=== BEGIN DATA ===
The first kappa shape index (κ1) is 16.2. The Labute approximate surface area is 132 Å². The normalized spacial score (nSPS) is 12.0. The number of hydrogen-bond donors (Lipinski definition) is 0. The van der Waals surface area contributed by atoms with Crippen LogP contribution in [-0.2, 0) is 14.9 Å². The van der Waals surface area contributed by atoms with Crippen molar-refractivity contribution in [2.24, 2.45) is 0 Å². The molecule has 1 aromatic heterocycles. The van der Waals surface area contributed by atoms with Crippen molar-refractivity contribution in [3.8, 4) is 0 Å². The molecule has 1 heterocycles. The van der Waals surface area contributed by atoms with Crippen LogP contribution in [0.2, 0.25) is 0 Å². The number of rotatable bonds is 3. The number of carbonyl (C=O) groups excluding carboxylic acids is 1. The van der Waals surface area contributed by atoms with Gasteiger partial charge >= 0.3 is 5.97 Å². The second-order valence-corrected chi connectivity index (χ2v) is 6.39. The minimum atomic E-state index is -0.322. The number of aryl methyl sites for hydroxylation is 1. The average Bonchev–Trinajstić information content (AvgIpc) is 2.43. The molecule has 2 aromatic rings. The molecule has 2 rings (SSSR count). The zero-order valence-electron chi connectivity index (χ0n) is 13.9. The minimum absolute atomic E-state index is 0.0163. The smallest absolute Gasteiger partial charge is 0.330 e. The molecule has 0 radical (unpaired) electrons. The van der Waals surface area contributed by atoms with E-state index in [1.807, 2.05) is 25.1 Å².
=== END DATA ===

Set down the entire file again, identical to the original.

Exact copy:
The first kappa shape index (κ1) is 16.2. The Labute approximate surface area is 132 Å². The normalized spacial score (nSPS) is 12.0. The number of hydrogen-bond donors (Lipinski definition) is 0. The van der Waals surface area contributed by atoms with Crippen LogP contribution in [-0.2, 0) is 14.9 Å². The van der Waals surface area contributed by atoms with Crippen molar-refractivity contribution in [2.24, 2.45) is 0 Å². The molecule has 1 aromatic heterocycles. The van der Waals surface area contributed by atoms with Crippen molar-refractivity contribution in [3.8, 4) is 0 Å². The molecule has 1 heterocycles. The van der Waals surface area contributed by atoms with Crippen LogP contribution in [0.2, 0.25) is 0 Å². The number of rotatable bonds is 3. The number of carbonyl (C=O) groups excluding carboxylic acids is 1. The van der Waals surface area contributed by atoms with Gasteiger partial charge >= 0.3 is 5.97 Å². The second-order valence-corrected chi connectivity index (χ2v) is 6.39. The minimum atomic E-state index is -0.322. The number of aryl methyl sites for hydroxylation is 1. The average Bonchev–Trinajstić information content (AvgIpc) is 2.43. The molecule has 2 aromatic rings. The molecule has 2 rings (SSSR count). The zero-order valence-electron chi connectivity index (χ0n) is 13.9. The minimum absolute atomic E-state index is 0.0163. The smallest absolute Gasteiger partial charge is 0.330 e. The molecule has 0 radical (unpaired) electrons. The van der Waals surface area contributed by atoms with E-state index in [1.807, 2.05) is 25.1 Å².